Introducing Data Pointes

The Premise

As a ballet dancer, you start to develop a sense of “what” and “who” ballet is. You’ll see shows, attend summer intensives, and eventually join companies where you’ll discover the type of person who makes it. We all have preconceived ideas about our fellow dancers. But are they actually true? I’ve analyzed publicly-available dancer information to find out who rises to the top of American ballet.

A Personal Interest

I used to be a ballet dancer but have since moved on to pursue academics. I remember clearly the uncertainty there was in terms of career choices. Where should I train? Should I join my dream company’s feeder school? Is it better to climb the ranks of a company or hop around? How long do I stay with a company before I move on? These were all complicated questions that came up with no clear answer.

As someone who now works with data all the time, analysis was the obvious approach to finding these answers. And I think now’s a better time than ever to examine the ballet world. Ballet has been undergoing a slow, prolonged identity crisis. A lot of recent commentary has been dominated by topics such as traditionalism, diversity, and sexism. Although I can’t engage these topics fully due to the limitations of publicly available data, they’ll be kept in mind.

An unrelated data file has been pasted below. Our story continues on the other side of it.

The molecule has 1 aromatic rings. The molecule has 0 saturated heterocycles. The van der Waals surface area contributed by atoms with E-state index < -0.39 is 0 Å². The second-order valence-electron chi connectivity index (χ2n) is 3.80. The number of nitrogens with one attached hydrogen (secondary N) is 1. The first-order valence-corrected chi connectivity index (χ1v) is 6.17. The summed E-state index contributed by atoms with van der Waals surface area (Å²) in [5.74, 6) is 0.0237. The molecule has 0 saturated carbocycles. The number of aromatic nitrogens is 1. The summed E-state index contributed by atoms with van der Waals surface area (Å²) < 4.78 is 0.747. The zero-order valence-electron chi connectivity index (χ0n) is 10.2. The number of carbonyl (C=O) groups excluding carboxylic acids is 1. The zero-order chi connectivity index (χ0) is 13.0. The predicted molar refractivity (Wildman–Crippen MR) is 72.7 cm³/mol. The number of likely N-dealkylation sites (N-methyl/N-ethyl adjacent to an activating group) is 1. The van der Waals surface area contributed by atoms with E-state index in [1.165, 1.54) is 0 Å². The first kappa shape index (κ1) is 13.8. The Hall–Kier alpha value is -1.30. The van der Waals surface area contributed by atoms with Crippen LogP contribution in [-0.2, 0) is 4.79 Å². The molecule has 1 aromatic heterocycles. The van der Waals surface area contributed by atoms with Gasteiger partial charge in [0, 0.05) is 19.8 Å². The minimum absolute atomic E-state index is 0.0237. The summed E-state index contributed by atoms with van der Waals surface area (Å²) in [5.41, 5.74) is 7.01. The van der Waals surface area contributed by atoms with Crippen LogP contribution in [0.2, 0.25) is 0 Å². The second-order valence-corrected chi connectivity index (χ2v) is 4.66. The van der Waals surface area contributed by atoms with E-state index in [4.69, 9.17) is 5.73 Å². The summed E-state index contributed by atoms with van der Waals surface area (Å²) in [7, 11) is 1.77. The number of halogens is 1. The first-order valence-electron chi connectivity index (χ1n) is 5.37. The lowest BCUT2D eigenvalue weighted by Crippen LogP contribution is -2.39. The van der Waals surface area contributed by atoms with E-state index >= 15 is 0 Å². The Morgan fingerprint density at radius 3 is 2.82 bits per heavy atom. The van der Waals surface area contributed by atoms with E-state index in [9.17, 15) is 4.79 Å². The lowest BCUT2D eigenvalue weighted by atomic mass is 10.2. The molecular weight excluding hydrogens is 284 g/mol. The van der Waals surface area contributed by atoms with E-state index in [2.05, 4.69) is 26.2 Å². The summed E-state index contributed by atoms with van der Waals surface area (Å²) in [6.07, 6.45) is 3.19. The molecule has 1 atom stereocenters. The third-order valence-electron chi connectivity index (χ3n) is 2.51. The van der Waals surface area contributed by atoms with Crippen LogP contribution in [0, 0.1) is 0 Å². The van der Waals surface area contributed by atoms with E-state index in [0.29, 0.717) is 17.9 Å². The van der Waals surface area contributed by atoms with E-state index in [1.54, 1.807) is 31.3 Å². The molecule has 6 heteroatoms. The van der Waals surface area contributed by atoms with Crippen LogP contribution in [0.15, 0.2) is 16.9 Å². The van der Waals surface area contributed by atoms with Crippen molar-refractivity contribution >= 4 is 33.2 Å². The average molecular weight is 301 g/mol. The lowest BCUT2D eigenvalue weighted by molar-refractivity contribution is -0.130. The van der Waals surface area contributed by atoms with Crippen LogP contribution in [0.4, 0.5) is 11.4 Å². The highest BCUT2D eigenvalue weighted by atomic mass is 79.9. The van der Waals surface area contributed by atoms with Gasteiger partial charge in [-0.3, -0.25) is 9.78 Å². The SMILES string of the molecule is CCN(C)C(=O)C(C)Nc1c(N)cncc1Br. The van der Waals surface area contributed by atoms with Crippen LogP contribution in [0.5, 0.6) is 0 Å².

Fun fact: the most common name in top American ballet companies? Sara(h). I guess I’m naming my daughter Sara(h).

Technical Stuff: The Actual Approach

All of the data was gathered from publicly available sources (the company websites). There is a remarkable amount of data sitting there waiting for someone to cook it up. I used R to clean up the data and make the figures. I’ll share the code and data if anyone is interested. I’m hoping to reuse the code next season to compare changes. – J

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